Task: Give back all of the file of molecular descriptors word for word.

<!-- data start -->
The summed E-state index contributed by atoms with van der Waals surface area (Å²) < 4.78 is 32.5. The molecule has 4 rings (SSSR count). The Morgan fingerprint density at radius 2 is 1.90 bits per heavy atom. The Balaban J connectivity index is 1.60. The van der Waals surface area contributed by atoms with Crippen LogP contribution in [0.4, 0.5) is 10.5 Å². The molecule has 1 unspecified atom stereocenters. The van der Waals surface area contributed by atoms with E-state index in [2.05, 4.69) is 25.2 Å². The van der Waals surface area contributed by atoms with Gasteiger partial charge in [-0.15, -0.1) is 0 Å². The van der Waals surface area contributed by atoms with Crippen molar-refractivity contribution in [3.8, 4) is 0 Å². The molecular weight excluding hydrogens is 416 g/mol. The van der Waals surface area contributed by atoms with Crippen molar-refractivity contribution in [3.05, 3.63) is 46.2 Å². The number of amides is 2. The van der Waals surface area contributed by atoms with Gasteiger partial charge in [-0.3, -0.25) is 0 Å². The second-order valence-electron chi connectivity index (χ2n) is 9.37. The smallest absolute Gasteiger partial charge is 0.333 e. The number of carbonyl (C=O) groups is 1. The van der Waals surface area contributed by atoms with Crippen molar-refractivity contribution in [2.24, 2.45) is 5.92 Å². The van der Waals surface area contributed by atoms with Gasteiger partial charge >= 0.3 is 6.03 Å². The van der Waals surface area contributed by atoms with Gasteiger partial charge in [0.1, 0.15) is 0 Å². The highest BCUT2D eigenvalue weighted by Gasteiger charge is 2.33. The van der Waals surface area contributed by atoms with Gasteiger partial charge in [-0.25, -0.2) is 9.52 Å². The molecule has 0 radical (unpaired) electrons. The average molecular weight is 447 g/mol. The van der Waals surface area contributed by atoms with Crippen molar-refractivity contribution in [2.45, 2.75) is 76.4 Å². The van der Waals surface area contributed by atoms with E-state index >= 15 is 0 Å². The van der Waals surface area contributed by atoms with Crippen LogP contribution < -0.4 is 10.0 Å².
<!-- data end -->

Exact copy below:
The summed E-state index contributed by atoms with van der Waals surface area (Å²) < 4.78 is 32.5. The molecule has 4 rings (SSSR count). The Morgan fingerprint density at radius 2 is 1.90 bits per heavy atom. The Balaban J connectivity index is 1.60. The van der Waals surface area contributed by atoms with Crippen LogP contribution in [0.4, 0.5) is 10.5 Å². The molecule has 1 unspecified atom stereocenters. The van der Waals surface area contributed by atoms with E-state index in [2.05, 4.69) is 25.2 Å². The van der Waals surface area contributed by atoms with Gasteiger partial charge in [-0.15, -0.1) is 0 Å². The van der Waals surface area contributed by atoms with Crippen molar-refractivity contribution in [3.8, 4) is 0 Å². The molecular weight excluding hydrogens is 416 g/mol. The van der Waals surface area contributed by atoms with Crippen molar-refractivity contribution in [3.05, 3.63) is 46.2 Å². The number of amides is 2. The van der Waals surface area contributed by atoms with Gasteiger partial charge in [-0.3, -0.25) is 0 Å². The second-order valence-electron chi connectivity index (χ2n) is 9.37. The smallest absolute Gasteiger partial charge is 0.333 e. The number of carbonyl (C=O) groups is 1. The van der Waals surface area contributed by atoms with Crippen molar-refractivity contribution in [2.24, 2.45) is 5.92 Å². The van der Waals surface area contributed by atoms with Gasteiger partial charge >= 0.3 is 6.03 Å². The van der Waals surface area contributed by atoms with Gasteiger partial charge in [0.1, 0.15) is 0 Å². The highest BCUT2D eigenvalue weighted by Gasteiger charge is 2.33. The van der Waals surface area contributed by atoms with Gasteiger partial charge in [-0.25, -0.2) is 9.52 Å². The molecule has 0 radical (unpaired) electrons. The average molecular weight is 447 g/mol. The van der Waals surface area contributed by atoms with Crippen molar-refractivity contribution in [2.45, 2.75) is 76.4 Å². The van der Waals surface area contributed by atoms with E-state index >= 15 is 0 Å². The van der Waals surface area contributed by atoms with Crippen LogP contribution < -0.4 is 10.0 Å².